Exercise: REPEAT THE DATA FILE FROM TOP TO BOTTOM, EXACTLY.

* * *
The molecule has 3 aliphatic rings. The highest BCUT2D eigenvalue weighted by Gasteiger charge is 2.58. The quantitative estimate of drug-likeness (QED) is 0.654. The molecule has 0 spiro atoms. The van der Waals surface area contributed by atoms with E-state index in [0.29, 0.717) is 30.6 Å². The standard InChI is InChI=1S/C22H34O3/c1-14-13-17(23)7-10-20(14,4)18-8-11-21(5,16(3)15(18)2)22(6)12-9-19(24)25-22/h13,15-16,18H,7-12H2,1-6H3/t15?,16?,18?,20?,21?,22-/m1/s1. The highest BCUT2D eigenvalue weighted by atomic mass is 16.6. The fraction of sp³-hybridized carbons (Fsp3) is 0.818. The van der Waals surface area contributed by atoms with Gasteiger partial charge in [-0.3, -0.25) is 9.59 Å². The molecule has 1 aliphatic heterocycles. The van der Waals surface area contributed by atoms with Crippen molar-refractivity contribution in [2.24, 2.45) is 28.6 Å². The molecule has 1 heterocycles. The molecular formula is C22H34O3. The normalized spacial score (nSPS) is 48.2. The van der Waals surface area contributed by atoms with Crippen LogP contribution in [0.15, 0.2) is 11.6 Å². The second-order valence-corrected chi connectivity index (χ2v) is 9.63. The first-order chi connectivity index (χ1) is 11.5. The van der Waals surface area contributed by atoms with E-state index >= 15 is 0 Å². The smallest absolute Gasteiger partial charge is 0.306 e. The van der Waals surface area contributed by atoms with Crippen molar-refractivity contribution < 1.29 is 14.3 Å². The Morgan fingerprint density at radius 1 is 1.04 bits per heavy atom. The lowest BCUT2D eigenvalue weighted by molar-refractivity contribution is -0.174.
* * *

The molecule has 3 aliphatic rings. The highest BCUT2D eigenvalue weighted by Gasteiger charge is 2.58. The quantitative estimate of drug-likeness (QED) is 0.654. The molecule has 0 spiro atoms. The van der Waals surface area contributed by atoms with E-state index in [0.29, 0.717) is 30.6 Å². The standard InChI is InChI=1S/C22H34O3/c1-14-13-17(23)7-10-20(14,4)18-8-11-21(5,16(3)15(18)2)22(6)12-9-19(24)25-22/h13,15-16,18H,7-12H2,1-6H3/t15?,16?,18?,20?,21?,22-/m1/s1. The highest BCUT2D eigenvalue weighted by atomic mass is 16.6. The fraction of sp³-hybridized carbons (Fsp3) is 0.818. The van der Waals surface area contributed by atoms with Gasteiger partial charge in [-0.3, -0.25) is 9.59 Å². The molecule has 1 aliphatic heterocycles. The van der Waals surface area contributed by atoms with Crippen molar-refractivity contribution in [2.24, 2.45) is 28.6 Å². The molecule has 1 heterocycles. The molecular formula is C22H34O3. The normalized spacial score (nSPS) is 48.2. The van der Waals surface area contributed by atoms with Crippen LogP contribution in [0.15, 0.2) is 11.6 Å². The second-order valence-corrected chi connectivity index (χ2v) is 9.63. The first-order chi connectivity index (χ1) is 11.5. The van der Waals surface area contributed by atoms with E-state index >= 15 is 0 Å². The smallest absolute Gasteiger partial charge is 0.306 e. The van der Waals surface area contributed by atoms with Crippen molar-refractivity contribution < 1.29 is 14.3 Å². The Morgan fingerprint density at radius 1 is 1.04 bits per heavy atom. The lowest BCUT2D eigenvalue weighted by molar-refractivity contribution is -0.174.